Expanding Problem Frames to Understand Human-wildlife Conflicts in Urban-proximate Parks


  • Kirsten M. Leong
  • Daniel J. Decker
  • John Forester
  • Paul D. Curtis
  • Margaret A. Wild


messy problem, suburban wildlife, problem framing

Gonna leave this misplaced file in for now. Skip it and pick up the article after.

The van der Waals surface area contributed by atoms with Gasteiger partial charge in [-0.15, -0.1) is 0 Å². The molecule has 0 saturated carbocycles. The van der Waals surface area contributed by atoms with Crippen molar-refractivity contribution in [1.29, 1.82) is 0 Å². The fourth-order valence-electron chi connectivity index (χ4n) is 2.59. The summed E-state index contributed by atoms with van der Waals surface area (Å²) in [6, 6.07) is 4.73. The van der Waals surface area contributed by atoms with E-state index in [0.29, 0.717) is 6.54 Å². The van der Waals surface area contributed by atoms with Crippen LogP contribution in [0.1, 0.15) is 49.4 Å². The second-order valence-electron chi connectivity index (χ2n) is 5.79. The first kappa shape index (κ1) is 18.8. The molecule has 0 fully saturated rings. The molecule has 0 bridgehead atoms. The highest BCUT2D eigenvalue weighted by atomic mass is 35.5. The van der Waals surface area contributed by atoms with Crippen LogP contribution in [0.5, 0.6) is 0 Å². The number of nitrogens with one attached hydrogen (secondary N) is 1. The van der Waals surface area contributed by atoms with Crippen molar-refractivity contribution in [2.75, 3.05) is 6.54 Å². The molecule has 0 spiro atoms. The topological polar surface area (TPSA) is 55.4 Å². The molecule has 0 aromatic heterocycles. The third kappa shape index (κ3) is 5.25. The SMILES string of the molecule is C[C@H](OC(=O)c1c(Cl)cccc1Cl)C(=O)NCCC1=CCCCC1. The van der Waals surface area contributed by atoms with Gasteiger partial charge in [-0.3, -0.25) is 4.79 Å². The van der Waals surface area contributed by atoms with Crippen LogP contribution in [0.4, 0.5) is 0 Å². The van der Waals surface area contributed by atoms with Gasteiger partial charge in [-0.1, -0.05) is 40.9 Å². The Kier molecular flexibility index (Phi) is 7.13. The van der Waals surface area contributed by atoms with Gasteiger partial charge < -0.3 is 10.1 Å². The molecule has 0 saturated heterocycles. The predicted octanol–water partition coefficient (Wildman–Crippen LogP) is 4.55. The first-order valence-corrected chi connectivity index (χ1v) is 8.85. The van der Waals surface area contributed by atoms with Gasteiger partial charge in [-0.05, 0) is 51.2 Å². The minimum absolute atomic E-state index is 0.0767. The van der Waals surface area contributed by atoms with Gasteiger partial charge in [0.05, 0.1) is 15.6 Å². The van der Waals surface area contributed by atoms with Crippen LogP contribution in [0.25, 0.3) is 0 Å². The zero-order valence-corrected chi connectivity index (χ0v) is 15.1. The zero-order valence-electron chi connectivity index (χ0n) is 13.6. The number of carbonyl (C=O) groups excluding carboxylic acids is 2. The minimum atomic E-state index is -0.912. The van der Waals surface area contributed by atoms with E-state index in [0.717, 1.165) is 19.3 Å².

Landscape change that accompanies urbanization is leading to increased frequency and intensity of human-wildlife interactions. Many urban-proximate National Park Service (NPS) units are experiencing encroachment from development. This context presents increasingly complex wildlife management challenges for parks and recreation administrators and managers. White-tailed deer (Odocoileus virginianus) have been a major concern for over two decades in urban-proximate NPS units in the northeastern U.S., where biological studies have documented deer density, movement, and impact on park resources. Typically, NPS managers frame deer issues as population-management problems. The extent to which vegetation damage by deer affects the integrity of the unit’s resource protection goals and objectives determines whether deer population levels in parks are acceptable or unacceptable, and to what extent. Deer that use urban-proximate parks also use habitats in surrounding communities and cause impacts to local community residents. Little research has assessed the scope of resident stakeholder understanding of the deer-management system for urban-proximate parks administered by the NPS. This study utilized semi-structured interviews with residents of communities near two parks to describe the potential breadth of complex deer issues and contributing factors (i.e., the management system). At both study sites, interviewees revealed the management system as a multilevel system of factors that contributed to perceived deer problems: (I) anthropogenic activities were seen to result in (II) broad ecological effects, causing (III) events or interactions between deer and people or resources, some of which lead to (IV) habituation of deer to anthropogenic activities, amplifying (V) perception of specific impacts experienced by stakeholders. A conceptual model was developed to visually depict the perceived relationship between the different system components. The NPS management frame and the dominant discourses at each park then were mapped onto the conceptual model to illustrate how differences in framing can contribute to suburban wildlife controversies. At both parks, the dominant discourse differed from the NPS management frame, illustrating that suburban deer issues are more than just complex; they are “messy.” Messy problems, while fundamentally complex, do not have a single problem formulation. Conceptual models like the one described in this study may be used as a starting point for future discourse-based stakeholder engagement processes to facilitate mutual learning between stakeholders and managers that expands perspectives beyond conventional problem frames to create sustainable solutions.